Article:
by Geoffrey Block
Paperback: 126 Pages (1996-11-13)
list price: US$27.99 -- used & new: US$26.59
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Asin: 052149821X
Average Customer Review: 5.0 out of 5 stars
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Editorial Review

Book Description
Charles Ives' massive Concord Sonata, his second sonata for piano, named after the town of Concord in Massachusetts, is central to his output and clearly reflects his aesthetic perspective. Geoffrey Block's wide-ranging account of the work thus provides an ideal introduction to this fascinating composer. This handbook discusses the Sonata's reception history and its compositional genesis, as well as providing a detailed account of the work's thematic content, its use of borrowed material, and the degree to which the program is influenced by the Concord Transcendentalists. ... Read more

Customer Reviews (1)

5-0 out of 5 stars Ives seems to have bought the farm.
For a mystery book, this novel fails at every turn.The main character, a young boy named Charlie, begins his life growing up on a farm where his father attacks him with terrible non-harmonies and atrocities music was never intended to produce.Soon, Charlie is swept up by the idea that music need not to sound pretty, and that life be filled with hesitance and incompletion.This novel falls short when it start to focus, only a few pages in, on Charlie's Second Piano Sonata.Why the auther chose this, the most unanticipated work since Garfunkel's "Songs From a Parent to a Child", on which to base a story of suspense is beyond me.The most disappointing point to all of this is that Geoffrey Block, a man with so promising a name, could fall so far from genius.Don't let his IQ fool you. ... Read more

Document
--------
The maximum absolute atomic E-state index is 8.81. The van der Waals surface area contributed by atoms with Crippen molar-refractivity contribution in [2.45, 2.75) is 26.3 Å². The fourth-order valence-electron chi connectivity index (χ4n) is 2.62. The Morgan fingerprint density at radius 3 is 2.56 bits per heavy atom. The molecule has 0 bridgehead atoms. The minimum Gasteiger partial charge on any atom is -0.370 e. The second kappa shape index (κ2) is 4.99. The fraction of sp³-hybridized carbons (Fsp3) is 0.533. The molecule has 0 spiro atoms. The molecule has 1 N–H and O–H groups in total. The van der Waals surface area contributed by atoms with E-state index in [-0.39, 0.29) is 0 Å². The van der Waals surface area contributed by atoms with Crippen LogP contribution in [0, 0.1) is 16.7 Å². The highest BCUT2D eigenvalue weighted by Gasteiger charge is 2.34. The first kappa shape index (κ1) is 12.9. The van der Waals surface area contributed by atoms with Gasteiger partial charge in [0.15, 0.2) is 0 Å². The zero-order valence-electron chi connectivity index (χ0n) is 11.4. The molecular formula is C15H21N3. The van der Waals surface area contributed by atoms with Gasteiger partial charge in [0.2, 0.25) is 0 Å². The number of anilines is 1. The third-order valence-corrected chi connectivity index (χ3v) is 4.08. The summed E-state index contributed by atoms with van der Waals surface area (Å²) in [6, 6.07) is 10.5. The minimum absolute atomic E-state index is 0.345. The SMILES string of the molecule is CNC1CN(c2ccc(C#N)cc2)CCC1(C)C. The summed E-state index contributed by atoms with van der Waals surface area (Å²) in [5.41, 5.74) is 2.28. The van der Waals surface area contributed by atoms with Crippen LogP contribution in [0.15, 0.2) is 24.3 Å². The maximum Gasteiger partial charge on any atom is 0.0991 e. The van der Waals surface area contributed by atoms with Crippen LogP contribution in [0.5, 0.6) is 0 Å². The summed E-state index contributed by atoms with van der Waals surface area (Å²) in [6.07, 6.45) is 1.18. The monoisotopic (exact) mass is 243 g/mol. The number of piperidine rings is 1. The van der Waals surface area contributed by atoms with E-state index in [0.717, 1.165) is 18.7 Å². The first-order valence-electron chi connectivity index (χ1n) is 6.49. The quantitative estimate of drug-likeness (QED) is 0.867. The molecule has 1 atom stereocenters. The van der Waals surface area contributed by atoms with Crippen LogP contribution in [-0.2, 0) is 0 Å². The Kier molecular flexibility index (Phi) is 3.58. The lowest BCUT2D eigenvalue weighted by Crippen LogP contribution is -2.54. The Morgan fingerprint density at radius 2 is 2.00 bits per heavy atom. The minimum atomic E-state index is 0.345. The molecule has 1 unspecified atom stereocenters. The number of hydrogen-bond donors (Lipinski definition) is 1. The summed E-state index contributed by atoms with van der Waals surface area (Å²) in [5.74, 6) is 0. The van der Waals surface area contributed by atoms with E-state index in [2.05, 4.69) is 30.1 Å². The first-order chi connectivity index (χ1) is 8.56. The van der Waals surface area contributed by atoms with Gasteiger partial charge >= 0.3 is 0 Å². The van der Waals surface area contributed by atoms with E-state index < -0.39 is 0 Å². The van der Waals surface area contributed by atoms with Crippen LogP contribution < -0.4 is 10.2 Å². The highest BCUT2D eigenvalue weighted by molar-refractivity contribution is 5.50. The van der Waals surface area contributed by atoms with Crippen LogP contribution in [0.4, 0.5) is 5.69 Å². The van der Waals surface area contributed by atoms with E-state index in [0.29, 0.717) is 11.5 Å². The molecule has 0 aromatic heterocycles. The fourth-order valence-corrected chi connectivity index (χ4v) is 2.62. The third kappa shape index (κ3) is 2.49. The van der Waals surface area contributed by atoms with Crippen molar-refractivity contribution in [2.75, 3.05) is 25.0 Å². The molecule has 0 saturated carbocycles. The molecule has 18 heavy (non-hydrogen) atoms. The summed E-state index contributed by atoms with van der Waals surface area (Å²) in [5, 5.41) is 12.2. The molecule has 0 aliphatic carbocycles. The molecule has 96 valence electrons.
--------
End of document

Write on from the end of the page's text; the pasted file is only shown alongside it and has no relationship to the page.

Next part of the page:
20. Baseball and the Music of Charles Ives: A Proving Ground
by Timothy A. Johnson
Paperback: 216 Pages (2004-07-28)
list price: US$44.95 -- used & new: US$40.96
(price subject to change: see help)
Asin: 0810849992
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Editorial Review

Book Description
Baseball and the Music of Charles Ivesoffers readers an exceptionally rich understanding of Charles Ives. Through intelligent discussion of Ives's musical compositions combined with solid research on the composer's lifelong love of the American pastime, Ives's pioneering spirit and unique creativity are highlighted most clearly in this fascinating work. ... Read more